Rookie defensive end Michael Johnson turned heads at this weekend's rookie minicamp. (AP photos)
Updated: 5:30 p.m.
Bengals head coach Marvin Lewis wrapped up the rookie camp Sunday enthused about the young receivers, a couple of free-agent defenders, and third-round pick Michael Johnson's first attempt at playing both defensive end and SAM linebacker.
He cited one downer, an injury suffered by sixth-rounder Morgan Trent on Saturday. But Lewis expects the Michigan cornerback to be ready for the start of training camp after surgery to put in a screw to repair a small fracture in his foot.
Lewis also said he expects free-agent running back Marlon Lucky of Nebraska to return to the field in the next couple of weeks after he missed four of the five practices with what appeared to be a hamstring problem.
After Sunday's practice the Bengals signed three tryout players to the roster: Ball State tight end Darius Hill, Central State defensive tackle Pernell Phillips, and Florida long snapper James Smith.
Out of the free-agent class, Lewis singled out Illinois State safety Tom Nelson and Grand Valley State linebacker Dan Skuta.
With the voluntary camps starting May 19, Lewis expects all the draft picks and most of the free agents to be eligibile to participate.
A couple of the veterans have already logged five practices. Two of last year's draft picks, wide receiver Jerome Simpson and tight end Matt Sherry, were on the field observing, but Simpson said that the meetings were just as valuable.
"Any time you get to be around when coaches are installing again it's a good opportunity to listen," Lewis said. "Maybe you hear one thing when they're installing a play or route or whatever it is that you didn't hear the last time it was installed and it's a key coaching point."
GOOD RECEPTION: Two receivers off last year's roster, Mario Urrutia and Maurice Purify, were able to work in the rookie camp but they got some competition from a class of free-agent wideouts that offensive coordinator Bob Bratkowski says is as good as any he's seen since his first season here in '01.
Utah's Freddie Brown has to be included in that mix even though he was the last player the Bengals drafted at No. 252 in the seventh round after catching 77 balls for 900 yards last year.
OK, start with the comparisons. He's 6-4, 213, he's from California (La Verne), played at a junior college (Citrus), is smart, a good route runner, and has good hands. Plus, Brown was wearing T.J. Houshmandzadeh's No. 84.
It was eight years ago the Bengals took Houshmandzadeh with the 204th pick in the seventh round.
"I thought he was earlier. T.J.? Really? I'll have to look that one up," Brown said. "He's done some big things. Now he's in Seattle and it might be a good situation for him. I wish him the best. I suppose (we have similar styles). He might not be a blazer. I know I'm not. I have these intangibles that can work to my advantage."
Like brains. Brown had a 3.3 grade point average in getting a degree in human development and family studies before his senior season ("So I could just focus on ball," he said) and the coaches were able to line him up in all three spots this weekend.
"He's very, very intelligent like T.J. was," Bratkowski said. "He's picking it up extremely fast. That was a positive. Quan Cosby is also intelligent about the game and I thought he looked good."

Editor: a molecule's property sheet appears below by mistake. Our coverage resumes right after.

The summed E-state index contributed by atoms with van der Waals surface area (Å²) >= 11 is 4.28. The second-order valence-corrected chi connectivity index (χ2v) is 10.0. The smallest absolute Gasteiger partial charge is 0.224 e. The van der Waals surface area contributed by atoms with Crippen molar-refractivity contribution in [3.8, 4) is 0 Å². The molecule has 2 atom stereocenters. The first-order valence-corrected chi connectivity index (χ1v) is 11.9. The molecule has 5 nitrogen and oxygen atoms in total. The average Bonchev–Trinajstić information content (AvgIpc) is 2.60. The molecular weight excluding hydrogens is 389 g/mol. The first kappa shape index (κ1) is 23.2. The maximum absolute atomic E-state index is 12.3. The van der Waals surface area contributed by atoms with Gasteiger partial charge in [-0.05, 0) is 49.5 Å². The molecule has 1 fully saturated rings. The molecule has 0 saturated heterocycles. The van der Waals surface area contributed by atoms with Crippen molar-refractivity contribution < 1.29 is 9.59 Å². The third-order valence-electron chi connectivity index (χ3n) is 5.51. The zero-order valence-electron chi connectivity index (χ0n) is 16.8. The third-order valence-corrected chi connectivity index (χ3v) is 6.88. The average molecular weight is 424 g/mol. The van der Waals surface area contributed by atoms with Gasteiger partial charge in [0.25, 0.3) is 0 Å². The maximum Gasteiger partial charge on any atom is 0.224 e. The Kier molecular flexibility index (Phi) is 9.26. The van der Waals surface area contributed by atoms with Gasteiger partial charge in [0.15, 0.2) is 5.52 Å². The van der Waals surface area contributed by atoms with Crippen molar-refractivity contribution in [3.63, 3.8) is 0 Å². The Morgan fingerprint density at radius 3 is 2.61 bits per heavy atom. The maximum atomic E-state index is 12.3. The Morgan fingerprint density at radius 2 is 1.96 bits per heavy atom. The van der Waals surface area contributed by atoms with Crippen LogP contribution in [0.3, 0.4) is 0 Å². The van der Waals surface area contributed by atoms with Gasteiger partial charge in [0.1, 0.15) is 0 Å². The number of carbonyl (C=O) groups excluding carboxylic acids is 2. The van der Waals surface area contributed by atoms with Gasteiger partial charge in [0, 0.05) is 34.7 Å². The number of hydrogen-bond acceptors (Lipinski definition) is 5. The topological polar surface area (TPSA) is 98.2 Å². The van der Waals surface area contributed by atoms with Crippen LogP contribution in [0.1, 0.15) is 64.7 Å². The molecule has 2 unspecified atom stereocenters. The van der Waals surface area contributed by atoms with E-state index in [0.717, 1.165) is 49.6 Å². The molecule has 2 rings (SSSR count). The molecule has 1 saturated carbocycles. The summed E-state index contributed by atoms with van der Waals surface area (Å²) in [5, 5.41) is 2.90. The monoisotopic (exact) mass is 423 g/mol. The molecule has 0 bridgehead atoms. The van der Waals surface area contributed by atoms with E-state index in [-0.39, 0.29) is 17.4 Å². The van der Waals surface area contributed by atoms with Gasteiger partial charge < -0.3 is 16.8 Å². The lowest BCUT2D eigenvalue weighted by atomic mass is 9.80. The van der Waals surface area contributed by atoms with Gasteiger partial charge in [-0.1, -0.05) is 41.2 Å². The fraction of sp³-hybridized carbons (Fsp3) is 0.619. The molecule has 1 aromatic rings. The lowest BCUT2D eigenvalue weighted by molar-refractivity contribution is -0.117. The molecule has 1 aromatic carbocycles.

Cosby, out of Texas, David Richmond of San Jose State, and Greg Orton of Purdue make up the rookie receiver class, along with Brown. Bratkowski said they may be battling for one or two roster spots, depending how special teams work out. Cosby has the leg up there and caught punts this camp with another free agent, the safety Nelson.
With the Bengals already lining up with Chad Ochocinco, Laveranues Coles, Andre Caldwell, Simpson and Chris Henry, it would seem to come down to one spot available. Veteran punt returner Antonio Chatman also has a battle on his hands.
Brown isn't counting; he's just trying to catch the ball.
"The receiver group is a good group; I'm really pleased with them," Lewis said. "(Brown) is extremely sharp. He was able to learn all three positions this weekend and do a really good job catching the football. He's a big guy who'll be able to block and things. He's a good prospect."
STANDOUTS: The 6-2, 251-pound Skuta and the 5-11, 200-pound Nelson drew raves from Lewis. It looks like Skuta may be able to learn all three spots because he played up, down, and all-around in college. And for the first time in his 16 years in the NFL, defensive coordinator Mike Zimmer coached a fellow Illinois State player this weekend in Nelson.
"I don’t think he liked it too much," said Zimmer, who started at quarterback but moved to linebacker for the Redbirds in the mid '70s. "Every time he made a mistake, I told him he was a disgrace to my alma mater."
"But he's a good kid," Zimmer said, no longer joshing. "He moves well, he can return punts, and he's got a decent concept of where to be."
Lewis also liked the flashes of speed Lucky showed before he pulled up at the end of the first practice.
"They weren't out of place. They have some growth and development and that's what you're looking for in a college free agent class," Lewis said. "Guys that have some upside through athleticism. ... If they can't stick on the 53-man roster they have a great opportunity to be a practice squad player throughout the year."
SCARY MOMENTS: Zimmer admitted to be stunned Saturday night when he heard about the tornado-like winds that ripped through the Cowboys indoor facility during their rookie camp.